When I first heard the announcement of Nelson Mandela’s death I was shocked. I felt my heart chambers deflate. Of course I knew he was ill, but what I’ve learned from watching elderly family members battle sickness and slowly fade over to the other side is that you’re never really ready when the news comes. At first I tried to face this news with a celebratory attitude. Mandela was 95-years-old. He had lived several lives in the almost century his soul was here on Earth. He changed the lives and outlooks of many worldwide. If anyone deserved rest, it was him. As a former Baptist, I was trained not to mourn death but to celebrate it. We sing. We shout. “Our beloved is going home to be with our Heavenly Father and those who have gone before him. He will always be with us –even until the end of time.” That is what my head reasoned. It told me to clap my hands as I watched South Africans gather in front of Mandela’s home and sing, “Nelson Mandela ha hona ya tshwanang le ena.” But my heart wouldn’t concur. Tears fell over tears so fast that I couldn’t contain them. I cried as if a member of my family had passed, although it really doesn’t matter that we didn’t share chromosomes…one of my family members did pass.
For anyone who craves freedom and justice for everyone, Madiba was our father. I grew up watching the Black Liberation and African National Congress flags fly in my backyard. My father told me about the struggles of the ANC and Nelson Mandela, who was still serving his prison sentence. He told me how apartheid mirrored Jim Crow and how we must show our support, even if all we could do was show up at a rally to put pressure on the U.S. government and corporations to divest from South Africa. It was Madiba’s imprisonment and incidents like Yusef Hawkins’ murder here in New York that forced me to write manifestos and place them on my high school bulletin board in an effort to create awareness among my classmates. From prison Madiba’s spirit and the spirits of other freedom fighters led me to attend protests and marches against injustice wherever it showed its smug, intolerant face.
Madiba has brought me to tears before. My parents and I had tears in our eyes as we watched him walk out of prison in 1990. He was so vibrant; the feeling resonated through the television screen. Within months he was in New York and we went to see him. It didn’t matter that we were just faces and voices in the crowd, we were there. Madiba brought me to tears when he was elected president of South Africa and he brought me to tears when he took the oath of office.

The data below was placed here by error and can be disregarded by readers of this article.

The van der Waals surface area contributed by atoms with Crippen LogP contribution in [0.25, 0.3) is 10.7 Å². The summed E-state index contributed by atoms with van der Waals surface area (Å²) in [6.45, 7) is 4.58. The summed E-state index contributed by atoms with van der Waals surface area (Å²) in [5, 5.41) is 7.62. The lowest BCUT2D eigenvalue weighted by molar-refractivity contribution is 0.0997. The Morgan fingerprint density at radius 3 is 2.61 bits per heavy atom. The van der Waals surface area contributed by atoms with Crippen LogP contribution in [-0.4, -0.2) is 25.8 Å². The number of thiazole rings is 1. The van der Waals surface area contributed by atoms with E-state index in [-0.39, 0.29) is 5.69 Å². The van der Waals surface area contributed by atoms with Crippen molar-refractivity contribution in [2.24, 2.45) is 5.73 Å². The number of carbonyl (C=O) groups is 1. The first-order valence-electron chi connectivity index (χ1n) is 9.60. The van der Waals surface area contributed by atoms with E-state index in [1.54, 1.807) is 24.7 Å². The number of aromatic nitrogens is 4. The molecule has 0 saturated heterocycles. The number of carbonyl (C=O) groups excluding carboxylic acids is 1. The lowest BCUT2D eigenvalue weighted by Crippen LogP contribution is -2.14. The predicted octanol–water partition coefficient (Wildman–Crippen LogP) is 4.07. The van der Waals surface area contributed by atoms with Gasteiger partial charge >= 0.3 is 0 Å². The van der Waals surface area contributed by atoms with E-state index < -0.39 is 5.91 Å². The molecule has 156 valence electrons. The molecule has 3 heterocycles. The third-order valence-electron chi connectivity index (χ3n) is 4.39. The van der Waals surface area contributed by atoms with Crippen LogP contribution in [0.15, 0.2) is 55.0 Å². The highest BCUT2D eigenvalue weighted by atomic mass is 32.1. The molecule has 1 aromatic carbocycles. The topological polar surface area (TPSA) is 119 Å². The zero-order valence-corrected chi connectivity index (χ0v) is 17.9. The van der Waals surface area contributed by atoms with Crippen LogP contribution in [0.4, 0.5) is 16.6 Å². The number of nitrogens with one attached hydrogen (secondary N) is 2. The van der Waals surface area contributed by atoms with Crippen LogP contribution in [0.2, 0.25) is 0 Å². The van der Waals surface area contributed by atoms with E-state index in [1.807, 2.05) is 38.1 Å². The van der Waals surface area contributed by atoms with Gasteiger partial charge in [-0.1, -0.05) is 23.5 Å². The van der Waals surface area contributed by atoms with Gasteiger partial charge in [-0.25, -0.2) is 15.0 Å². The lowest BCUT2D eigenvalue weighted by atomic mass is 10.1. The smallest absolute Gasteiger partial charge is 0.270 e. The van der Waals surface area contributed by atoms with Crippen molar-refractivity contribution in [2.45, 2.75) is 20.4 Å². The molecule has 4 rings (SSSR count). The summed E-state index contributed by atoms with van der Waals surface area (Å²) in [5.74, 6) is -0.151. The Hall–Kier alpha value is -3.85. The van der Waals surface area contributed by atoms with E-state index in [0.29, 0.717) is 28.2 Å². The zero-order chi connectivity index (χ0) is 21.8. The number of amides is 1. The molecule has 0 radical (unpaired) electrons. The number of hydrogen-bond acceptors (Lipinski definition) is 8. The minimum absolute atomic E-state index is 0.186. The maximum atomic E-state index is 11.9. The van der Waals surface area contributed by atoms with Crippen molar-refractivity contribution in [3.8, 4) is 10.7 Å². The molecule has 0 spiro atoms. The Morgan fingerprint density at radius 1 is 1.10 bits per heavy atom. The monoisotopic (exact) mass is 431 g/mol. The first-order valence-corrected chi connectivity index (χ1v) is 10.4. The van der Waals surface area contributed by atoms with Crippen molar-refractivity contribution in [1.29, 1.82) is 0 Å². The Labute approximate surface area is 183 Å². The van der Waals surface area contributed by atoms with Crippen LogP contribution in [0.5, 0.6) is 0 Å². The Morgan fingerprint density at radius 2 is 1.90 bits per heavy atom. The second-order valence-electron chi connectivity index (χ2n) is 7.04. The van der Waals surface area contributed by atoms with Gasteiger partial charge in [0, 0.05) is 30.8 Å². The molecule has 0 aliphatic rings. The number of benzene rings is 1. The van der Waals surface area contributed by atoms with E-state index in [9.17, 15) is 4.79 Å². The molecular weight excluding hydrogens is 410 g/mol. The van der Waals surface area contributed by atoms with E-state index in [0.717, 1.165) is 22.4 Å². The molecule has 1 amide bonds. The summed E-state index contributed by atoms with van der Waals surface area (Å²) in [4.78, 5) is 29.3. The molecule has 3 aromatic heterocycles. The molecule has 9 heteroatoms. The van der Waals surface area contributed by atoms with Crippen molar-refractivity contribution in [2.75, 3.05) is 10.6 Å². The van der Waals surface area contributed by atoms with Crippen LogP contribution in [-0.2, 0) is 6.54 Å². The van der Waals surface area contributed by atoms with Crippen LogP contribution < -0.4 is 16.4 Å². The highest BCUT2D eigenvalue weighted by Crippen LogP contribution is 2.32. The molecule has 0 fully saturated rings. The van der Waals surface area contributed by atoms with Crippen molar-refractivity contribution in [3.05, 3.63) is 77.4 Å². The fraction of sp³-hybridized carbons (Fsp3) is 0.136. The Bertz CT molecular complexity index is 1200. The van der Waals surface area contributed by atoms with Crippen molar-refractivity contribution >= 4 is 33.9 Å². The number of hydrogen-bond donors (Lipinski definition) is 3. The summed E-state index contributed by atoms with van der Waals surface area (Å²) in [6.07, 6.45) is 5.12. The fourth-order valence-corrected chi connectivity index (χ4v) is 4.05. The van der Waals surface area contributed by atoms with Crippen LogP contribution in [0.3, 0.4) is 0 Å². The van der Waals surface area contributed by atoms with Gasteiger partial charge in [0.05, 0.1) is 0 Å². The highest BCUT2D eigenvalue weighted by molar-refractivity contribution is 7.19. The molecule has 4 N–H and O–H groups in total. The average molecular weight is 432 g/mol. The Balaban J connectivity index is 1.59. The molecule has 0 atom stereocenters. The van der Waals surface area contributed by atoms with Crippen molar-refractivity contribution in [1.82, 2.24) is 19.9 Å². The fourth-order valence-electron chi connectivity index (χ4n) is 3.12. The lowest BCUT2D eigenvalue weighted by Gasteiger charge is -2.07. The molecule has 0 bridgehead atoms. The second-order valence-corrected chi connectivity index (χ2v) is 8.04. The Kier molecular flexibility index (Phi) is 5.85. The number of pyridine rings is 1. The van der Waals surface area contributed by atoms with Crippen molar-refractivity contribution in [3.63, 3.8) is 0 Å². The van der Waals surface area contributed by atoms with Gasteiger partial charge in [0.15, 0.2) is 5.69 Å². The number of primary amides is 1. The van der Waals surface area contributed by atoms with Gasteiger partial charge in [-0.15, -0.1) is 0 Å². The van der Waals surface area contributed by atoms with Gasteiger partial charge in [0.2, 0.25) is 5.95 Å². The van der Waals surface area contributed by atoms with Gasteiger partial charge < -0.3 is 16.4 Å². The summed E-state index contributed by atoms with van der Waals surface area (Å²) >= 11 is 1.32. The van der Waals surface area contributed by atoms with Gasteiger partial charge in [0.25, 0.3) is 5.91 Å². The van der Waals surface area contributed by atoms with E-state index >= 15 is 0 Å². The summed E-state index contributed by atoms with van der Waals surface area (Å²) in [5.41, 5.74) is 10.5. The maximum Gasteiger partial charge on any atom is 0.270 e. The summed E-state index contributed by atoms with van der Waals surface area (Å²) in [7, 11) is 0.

Today I realized why I had to cry when I heard the news of Mandela’s passing. It brought me back to the day I realized my family, which at one point was too large to count, was shrinking. All the individuals who strive to simply make the world a better place for all its citizens were leaving. “Our elders are transitioning…” I thought as I cried. “Who would take their place? Has the last few decades prepared anyone to take their place?” These answers will only come in time.
Social Media has provided a platform for anyone with brainwaves and internet access to comment about the life of Nelson Mandela, positive or negative. But I will remember Madiba as a patriarch and the “troublemaker” that his name proclaimed him to be. I will remember his unyielding spirit. I will remember how he ascended above the lower emotions of hate and hostility to work towards a greater South Africa. To me he was Gandhi, Spartacus and FDR rolled into one towering figure with a smile that beguiled the heart of anyone who saw it.
Madiba, I never met you in life, so I will take this opportunity to say thank you. Thank you for giving the world you. Thank you for being the type of troublemaker who wouldn’t hesitate to shake up and change an unjust system. Thank you for showing us what one person can do when they are armed with devotion, discipline and forgiveness. Thank you showing us that even through our human frailties we can and should always allow our God-given light to shine. And to the family of Nelson Mandela, thank you for allowing us to share him with all of you.
Nelson Mandela there is no one like you. There will never be another like you. History and the world could never forget you. Go and take your place among the ancestors.